Wednesday, 9 November 2011

Australia's carbon price legislation is a sign of growing up

After years of dithering, today's decision by the Senate to pass the Clean Energy Bill is a momentous occasion in more ways than one.  Yes, I think the policy itself is a good one, but it's the maturity as a country that has really struck a chord internationally.

So the largest polluters will pay for carbon emissions, pass on the costs to consumers who will be compensated, and clean energy innovation will thrive.  Economically and ecologically the evidence suggests this will be a positive for Australia.

Huge international interest

But what has been more compelling is the positive international response. Within 12 hours, there are over 800 global news stories covering this decision, and a variety of opinions.

BBC: Australia's Senate has approved a controversial law on pollution, after years of bitter political wrangling.
WSJ: Australia's Carbon Tax Clears Final Hurdle
Xinhua: A latest report showed the carbon tax will cost 0.98 trillion U. S. dollars on the Australian economy, or 39,086 U.S. dollars per Australian from July next year to 2050.
TVNZ: Australia passes landmark carbon tax laws

Leadership by Gillard

Whether you like the law, or dislike it; whether you see it as an economic positive or negative, this story has put Australia's leadership credentials on the global stage.  Rather than waiting to be led by the next Kyoto round, or following the path of larger countries, Prime Minister Gillard has shown real leadership.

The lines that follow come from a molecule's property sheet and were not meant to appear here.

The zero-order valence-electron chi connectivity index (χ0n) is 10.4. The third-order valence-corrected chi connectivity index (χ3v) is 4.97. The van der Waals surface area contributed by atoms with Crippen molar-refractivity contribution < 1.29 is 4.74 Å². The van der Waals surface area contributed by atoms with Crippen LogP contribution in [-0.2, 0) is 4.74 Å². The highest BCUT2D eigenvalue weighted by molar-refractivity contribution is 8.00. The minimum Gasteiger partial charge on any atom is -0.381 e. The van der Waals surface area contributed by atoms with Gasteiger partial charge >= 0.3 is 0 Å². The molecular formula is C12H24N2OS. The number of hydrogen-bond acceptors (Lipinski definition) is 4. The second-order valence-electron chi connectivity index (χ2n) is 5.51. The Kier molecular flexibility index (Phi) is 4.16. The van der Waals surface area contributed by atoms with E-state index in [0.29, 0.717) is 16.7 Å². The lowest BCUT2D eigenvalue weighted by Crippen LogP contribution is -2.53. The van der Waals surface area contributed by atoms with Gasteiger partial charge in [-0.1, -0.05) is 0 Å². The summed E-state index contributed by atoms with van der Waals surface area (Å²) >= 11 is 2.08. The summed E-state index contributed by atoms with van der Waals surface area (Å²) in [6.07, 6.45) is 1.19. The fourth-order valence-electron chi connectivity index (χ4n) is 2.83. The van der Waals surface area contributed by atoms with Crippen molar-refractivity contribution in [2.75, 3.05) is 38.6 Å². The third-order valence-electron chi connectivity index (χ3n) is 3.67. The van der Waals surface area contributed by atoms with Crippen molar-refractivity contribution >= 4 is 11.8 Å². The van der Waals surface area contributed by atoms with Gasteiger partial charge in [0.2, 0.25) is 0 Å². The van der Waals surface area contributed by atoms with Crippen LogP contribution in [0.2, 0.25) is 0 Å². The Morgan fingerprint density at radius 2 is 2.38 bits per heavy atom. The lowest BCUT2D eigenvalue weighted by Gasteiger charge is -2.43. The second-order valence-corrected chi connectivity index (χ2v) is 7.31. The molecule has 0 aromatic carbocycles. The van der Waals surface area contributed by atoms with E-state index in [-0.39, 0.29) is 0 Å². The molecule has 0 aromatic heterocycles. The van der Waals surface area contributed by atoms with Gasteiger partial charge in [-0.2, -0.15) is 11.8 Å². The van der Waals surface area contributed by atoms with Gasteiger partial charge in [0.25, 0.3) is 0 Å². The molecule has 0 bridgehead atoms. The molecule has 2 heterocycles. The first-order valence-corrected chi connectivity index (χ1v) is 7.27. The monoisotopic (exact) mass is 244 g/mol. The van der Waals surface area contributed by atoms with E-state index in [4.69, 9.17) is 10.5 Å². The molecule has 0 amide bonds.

Whether you agree with him or not, you can't ignore the power of Al Gore.  And when he says, "With this vote, the world has turned a pivotal corner in the collective effort to solve the climate crisis,” it is a clear sign that Australia is setting the agenda on a major issue.

After failing to vote for a Republic 12 years ago, finally Australia is growing up.  Whatever your views on the Clean Energy Act, we should be proud to take our place on the world stage. Oh, and it's good for our brand.

Let me know what you think


  1. Not sure I agree with you on this one Mark

    Huge International Response:

    800 Global responses actually isn't that large, and the vast majority of these articles are similar and just a short report outlining the passing of the tax laws. I don't see the positive reporting that you seem too?

    Leadership by Gillard:
    Again I don't agree with you, in fact if anything is has shown the world that in the current economic client how economically irresponsible this government has been.
    The government is too far ahead of the curve, compared to our competitors. Imagine if Rudd (and I was a fan of Rudd) had his way and we had passed a carbon law a few years ago? The world as a hole hasn't moved forward on addressing carbon so why should we risk our future well being.
    "Rather than waiting to be led by the next Kyoto round, or following the path of larger countries, Prime Minister Gillard has shown real leadership" - totally disagree!!
    Gillard has no mandate to introduce a carbon tax after her promise just days before the last election. The fact that this is a composite government does not change this fact. Gillard made it very clear that under her government she leads (which she is now leading) there will be no Carbon tax. You can't deny this statement and it shows a lack of respect for those that voted for her.
    Real leadership (and balls) would be taking her proposed tax to the people and backing herself. If this tax (and i'm not saying that it's not) is beneficial for our country, then sell this to the people and let the country decide!!

    Looking forward to more regular posts from you Mark.

  2. Dear Anonymous

    In any liberal democracy, everyone is entitled to their views. Thank you for sharing yours - clearly we don't agree, but I look forward to hearing your comments to further posts.

    Mark S